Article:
Food stamp cuts to impact Washington region

Correction: Nancy Roman, of the Capital Area Food Bank, originally was misidentified. This story has been updated.

The region’s most vulnerable residents will find themselves reshuffling their budgets Friday when a temporary boost to the federal food stamps program expires, resulting in the loss of millions of dollars used by families to keep food on the table.

Nationally, the food stamp program, known as the Supplemental Nutrition Assistance Program, or SNAP, will be reduced by $5 billion after a vast expansion over the past five years. In the District, about 61 percent more residents use food stamps than did in 2007, according to data from NeighborhoodInfo DC. That amounts to more than 144,000 residents, or nearly one in every four.

The increases were also stark in the suburbs. In Montgomery County, for example, there was a 183 percent increase in residents using food stamps, from about 25,000 to 71,000 today. Similar increases were seen in Prince George’s and Fairfax counties.

The impact of the cut on individuals will vary widely, but experts estimate that those on food stamps will receive between 5 and 8 percent less. For example, a family of three with no income will see monthly benefits reduced by $29, to $497 from $526.

“That could be lunch for a week,’’ said Deborah Carroll, administrator of the District’s Economic Security Administration. “It will definitely have an effect on how people access food.”

States have largely declared that little can be done on their part to help augment the program. In Maryland, which has a goal of ending hunger by 2015, officials are still working to get more families whatever SNAP benefits they can, according to Brian Schleter, the state’s spokesman for the Department of Human Services. In Virginia, in which one in every 10 residents receive food stamps, officials are encouraging people to seek help from local charities and churches.

A number of those organizations have said they are already stretched thin because of increasing demand, fewer donations and sequestration-related cuts.

The Capital Area Food Bank, which supplies food for about 500 service organizations, is already buying more food, according to Nancy Roman, the organization’s executive director. Anticipating the cuts, Roman said, they have purchased 50 percent more food this month than last — including 1,020 bags of sweet potatoes, 680 bags of mixed greens, 340 cans of tomatoes and 1,036 pounds of ground turkey.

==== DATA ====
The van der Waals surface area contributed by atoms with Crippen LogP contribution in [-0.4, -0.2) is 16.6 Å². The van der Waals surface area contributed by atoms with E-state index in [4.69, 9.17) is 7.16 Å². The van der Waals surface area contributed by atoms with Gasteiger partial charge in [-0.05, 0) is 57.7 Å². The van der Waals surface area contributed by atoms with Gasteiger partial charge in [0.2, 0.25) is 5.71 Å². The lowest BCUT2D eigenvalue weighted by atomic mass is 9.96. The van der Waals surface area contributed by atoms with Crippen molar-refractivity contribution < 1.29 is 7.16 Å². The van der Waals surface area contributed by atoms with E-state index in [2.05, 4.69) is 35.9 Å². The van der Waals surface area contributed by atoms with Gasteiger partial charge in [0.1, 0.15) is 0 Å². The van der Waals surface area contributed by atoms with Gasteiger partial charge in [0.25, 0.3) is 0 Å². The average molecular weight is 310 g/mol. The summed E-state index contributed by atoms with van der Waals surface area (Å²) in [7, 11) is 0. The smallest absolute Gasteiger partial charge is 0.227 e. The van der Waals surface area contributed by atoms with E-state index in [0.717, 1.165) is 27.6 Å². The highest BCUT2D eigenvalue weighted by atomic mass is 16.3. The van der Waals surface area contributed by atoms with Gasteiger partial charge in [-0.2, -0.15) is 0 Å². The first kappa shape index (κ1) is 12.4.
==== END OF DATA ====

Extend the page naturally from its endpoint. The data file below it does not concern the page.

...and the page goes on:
“We’re trying to put ourselves in a position where we can help people who need food,’’ Roman said.

Officials in the government and at feeding programs are paying close attention to the current congressional debate over a new Farm Bill, which threatens even more cuts. Those trying to preserve food stamps argue they help keep families afloat in uncertain times. Others argue that the program’s ballooning is a sign of overzealous government spending, and overdependence on government.

Across the country, 47 million people are enrolled in the $80 billion program, which expanded in 2009 as a part of stimulus funding. Expansion was seen not only as a way to help hungry families but to help keep supermarkets and grocery stores in business.

It is estimated that a family spends $1.70 to supplement each dollar of food stamp money they receive, said Alexandra Ashbrook, the director of the nonprofit DC Hunger Solutions. Without the money, families might not go grocery shopping at all, instead relying on fast food and handouts.

Even as the country crept out of recession, salaries have not kept up with inflation or the price of gas and food, Ashbrook said. This has led to continued reliance on the benefit.

Indeed, some cities and towns have seen their local economies completely revolve around the first of the month, when families receive food stamps. By month’s end, spending drops as recipients run out of benefits.

Foot traffic had slowed to a trickle outside Murry’s supermarket in Northeast Washington on Thursday.

“I don’t know how much I’ll be getting tomorrow,’’ said Shanita Allen, 20, as she walked past the store with her 3-year-old, Jaden. “But I’m worried about if they cut any more. People need to eat, and jobs are hard to come by. I need it to stay as is.”

Many who came to the food pantry at Martha’s Table said they didn’t know cuts to the program were coming. Alton Blagmon, a disabled 60-year-old, said he’s relied on food stamps for a year, since he started living alone.

The $36 that Blagmon receives each month helps him buy leafy vegetables and frees up spending for his medication, he said.

By the middle of the month, Blagmon said he finds himself asking for food. By the end of the month, he is joining long lines at food banks.

“Oh man, these cuts are going to hurt a lot of people,’’ Blagmon said. “I’m already out of food. And when you go out and try to ask [strangers] for food, people don’t want to help you out. This is kind of bad.”

Robert Samuels writes for the Post’s social issues team. In Maryland, he focuses on issues affecting low-income children and families. He also covers life in the District.
Comments
Show Comments
Most Read Local